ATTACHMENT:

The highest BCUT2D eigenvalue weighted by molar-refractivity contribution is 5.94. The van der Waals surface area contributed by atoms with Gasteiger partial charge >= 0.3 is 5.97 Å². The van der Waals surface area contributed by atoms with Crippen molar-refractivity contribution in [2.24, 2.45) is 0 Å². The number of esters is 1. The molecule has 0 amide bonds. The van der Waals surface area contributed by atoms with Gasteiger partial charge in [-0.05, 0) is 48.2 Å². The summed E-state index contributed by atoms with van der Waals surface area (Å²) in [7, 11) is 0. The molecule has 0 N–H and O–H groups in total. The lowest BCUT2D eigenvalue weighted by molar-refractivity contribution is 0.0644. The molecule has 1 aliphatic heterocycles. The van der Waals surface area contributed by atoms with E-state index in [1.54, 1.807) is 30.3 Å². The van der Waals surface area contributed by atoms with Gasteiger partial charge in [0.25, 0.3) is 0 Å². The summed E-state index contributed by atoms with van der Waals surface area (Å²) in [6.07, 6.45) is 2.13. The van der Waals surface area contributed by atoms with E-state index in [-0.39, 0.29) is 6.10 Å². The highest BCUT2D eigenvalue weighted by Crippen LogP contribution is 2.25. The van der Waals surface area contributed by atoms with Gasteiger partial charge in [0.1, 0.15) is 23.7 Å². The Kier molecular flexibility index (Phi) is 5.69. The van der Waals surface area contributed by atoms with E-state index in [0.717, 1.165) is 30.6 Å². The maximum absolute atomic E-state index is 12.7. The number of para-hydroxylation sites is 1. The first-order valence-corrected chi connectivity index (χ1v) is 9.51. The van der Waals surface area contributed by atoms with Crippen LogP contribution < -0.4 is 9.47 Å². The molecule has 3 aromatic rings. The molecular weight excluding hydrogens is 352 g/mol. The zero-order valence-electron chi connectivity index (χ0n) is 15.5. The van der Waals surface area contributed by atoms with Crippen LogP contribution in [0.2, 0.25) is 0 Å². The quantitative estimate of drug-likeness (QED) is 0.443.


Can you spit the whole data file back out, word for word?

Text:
The highest BCUT2D eigenvalue weighted by molar-refractivity contribution is 5.94. The van der Waals surface area contributed by atoms with Gasteiger partial charge >= 0.3 is 5.97 Å². The van der Waals surface area contributed by atoms with Crippen molar-refractivity contribution in [2.24, 2.45) is 0 Å². The number of esters is 1. The molecule has 0 amide bonds. The van der Waals surface area contributed by atoms with Gasteiger partial charge in [-0.05, 0) is 48.2 Å². The summed E-state index contributed by atoms with van der Waals surface area (Å²) in [7, 11) is 0. The molecule has 0 N–H and O–H groups in total. The lowest BCUT2D eigenvalue weighted by molar-refractivity contribution is 0.0644. The molecule has 1 aliphatic heterocycles. The van der Waals surface area contributed by atoms with E-state index in [1.54, 1.807) is 30.3 Å². The van der Waals surface area contributed by atoms with Gasteiger partial charge in [0.25, 0.3) is 0 Å². The summed E-state index contributed by atoms with van der Waals surface area (Å²) in [6.07, 6.45) is 2.13. The van der Waals surface area contributed by atoms with E-state index in [-0.39, 0.29) is 6.10 Å². The highest BCUT2D eigenvalue weighted by Crippen LogP contribution is 2.25. The van der Waals surface area contributed by atoms with Gasteiger partial charge in [0.1, 0.15) is 23.7 Å². The Kier molecular flexibility index (Phi) is 5.69. The van der Waals surface area contributed by atoms with E-state index in [0.717, 1.165) is 30.6 Å². The maximum absolute atomic E-state index is 12.7. The number of para-hydroxylation sites is 1. The first-order valence-corrected chi connectivity index (χ1v) is 9.51. The van der Waals surface area contributed by atoms with Crippen LogP contribution < -0.4 is 9.47 Å². The molecule has 3 aromatic rings. The molecular weight excluding hydrogens is 352 g/mol. The zero-order valence-electron chi connectivity index (χ0n) is 15.5. The van der Waals surface area contributed by atoms with Crippen LogP contribution in [0.2, 0.25) is 0 Å². The quantitative estimate of drug-likeness (QED) is 0.443.